simple branch/compare question

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here is a simple predicament that seems to have me temporarily baffled due to a lack of sleep. My program was acting up & I found a simple branch might be the problem.

say temp=r18 contains 33 hex. I want to add 20 hex to this value & and branch whenever volts=r19 is less than this sum:

ldi temp, data ;get the value
subi temp, $E0 ; "ADD" 20
cp volts, temp
brlo do_it ;volts<= temp+20

This seems to work, but if temp is, say $F3, then adding $20 gives $13. Then a value such as $F5 will not be "lower" than the sum as intended. Essentially the rollover will screw everything up. I can program a workaround with a lot of tests & manipulations--but is there a simple wayto avoid these types of rollover problems?

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Just off the top of my head, how's this for an approach?


;; IS volts < (data + 0x20)?
;; R18 has data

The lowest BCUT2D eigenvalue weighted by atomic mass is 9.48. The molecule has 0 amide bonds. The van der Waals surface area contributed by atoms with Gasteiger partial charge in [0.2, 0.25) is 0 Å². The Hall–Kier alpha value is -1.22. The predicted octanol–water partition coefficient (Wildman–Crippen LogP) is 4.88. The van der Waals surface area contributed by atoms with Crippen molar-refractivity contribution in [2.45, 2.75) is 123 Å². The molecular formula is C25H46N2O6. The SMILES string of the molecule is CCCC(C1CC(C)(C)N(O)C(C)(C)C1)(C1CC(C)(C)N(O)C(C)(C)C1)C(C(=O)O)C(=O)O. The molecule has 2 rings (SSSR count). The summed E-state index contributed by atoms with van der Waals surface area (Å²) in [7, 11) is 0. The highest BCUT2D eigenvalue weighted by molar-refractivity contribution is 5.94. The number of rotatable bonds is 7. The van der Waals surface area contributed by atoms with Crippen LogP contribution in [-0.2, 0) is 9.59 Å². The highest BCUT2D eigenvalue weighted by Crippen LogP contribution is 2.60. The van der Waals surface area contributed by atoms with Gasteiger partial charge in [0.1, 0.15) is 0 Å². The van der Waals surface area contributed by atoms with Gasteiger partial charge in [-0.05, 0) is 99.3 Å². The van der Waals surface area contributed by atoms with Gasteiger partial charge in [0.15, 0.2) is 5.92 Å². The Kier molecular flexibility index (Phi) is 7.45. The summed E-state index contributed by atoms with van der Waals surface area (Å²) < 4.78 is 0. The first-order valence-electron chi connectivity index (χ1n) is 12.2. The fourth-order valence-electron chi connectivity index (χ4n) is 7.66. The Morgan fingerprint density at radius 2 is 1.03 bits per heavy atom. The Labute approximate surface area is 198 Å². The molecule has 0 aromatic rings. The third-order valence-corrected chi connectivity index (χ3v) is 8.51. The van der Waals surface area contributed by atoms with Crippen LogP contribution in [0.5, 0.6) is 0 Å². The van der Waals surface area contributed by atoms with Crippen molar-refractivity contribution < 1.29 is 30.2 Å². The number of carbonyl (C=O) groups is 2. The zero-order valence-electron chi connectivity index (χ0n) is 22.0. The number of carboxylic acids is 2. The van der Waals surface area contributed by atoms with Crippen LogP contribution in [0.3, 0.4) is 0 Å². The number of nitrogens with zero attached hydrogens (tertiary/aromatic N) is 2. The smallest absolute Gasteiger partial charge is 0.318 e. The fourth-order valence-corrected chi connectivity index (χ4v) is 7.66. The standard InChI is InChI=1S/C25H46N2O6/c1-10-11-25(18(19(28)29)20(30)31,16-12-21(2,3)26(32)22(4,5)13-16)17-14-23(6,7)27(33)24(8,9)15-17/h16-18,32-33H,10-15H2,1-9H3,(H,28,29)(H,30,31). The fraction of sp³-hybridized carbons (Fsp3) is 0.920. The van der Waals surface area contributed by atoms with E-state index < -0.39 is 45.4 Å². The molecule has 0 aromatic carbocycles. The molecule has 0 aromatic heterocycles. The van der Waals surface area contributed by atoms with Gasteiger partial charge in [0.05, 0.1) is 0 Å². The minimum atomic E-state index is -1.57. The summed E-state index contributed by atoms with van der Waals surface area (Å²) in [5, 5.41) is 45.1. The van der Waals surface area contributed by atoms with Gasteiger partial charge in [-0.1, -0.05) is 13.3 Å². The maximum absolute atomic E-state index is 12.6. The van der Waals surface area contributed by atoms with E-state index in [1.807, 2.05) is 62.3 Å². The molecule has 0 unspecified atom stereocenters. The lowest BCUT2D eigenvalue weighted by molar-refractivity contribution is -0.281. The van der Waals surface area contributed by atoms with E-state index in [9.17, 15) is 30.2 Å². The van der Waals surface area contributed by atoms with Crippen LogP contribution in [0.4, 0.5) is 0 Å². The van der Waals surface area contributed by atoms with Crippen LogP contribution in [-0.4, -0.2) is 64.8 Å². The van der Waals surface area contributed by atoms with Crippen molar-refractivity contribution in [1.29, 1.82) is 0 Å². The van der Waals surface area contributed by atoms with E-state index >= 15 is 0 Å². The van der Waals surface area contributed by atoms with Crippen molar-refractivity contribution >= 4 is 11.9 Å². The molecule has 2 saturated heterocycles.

;; R19 has volts
;; R17 working reg

R17 = R19 - R18
IF (R17 < 0x20)
    BRANCH       ;; yes, volts < (data + 0x20)
ELSE
    RETURN?
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@Zoom: Won't that suffer from the same rollover problem if volts is less than 20?

Can we assume that volts is never higher than $FF? If you go with a ldi, add sequence instead of the single subi the carrry flag will indicate if a rollover has occured. In that case temp+20 is definitively greater than $FF, and volts<=temp+20 is definitively not true. This will cost you one more temporry register, and a few instructions extra.

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Hey, here's a sample assembly source you can assemble in AVR Studio and execute with the simulator. I tried all of the corner cases and I think this will do what you are looking for fairly efficiently. NOTE: register r19 is modified.

; A wee test program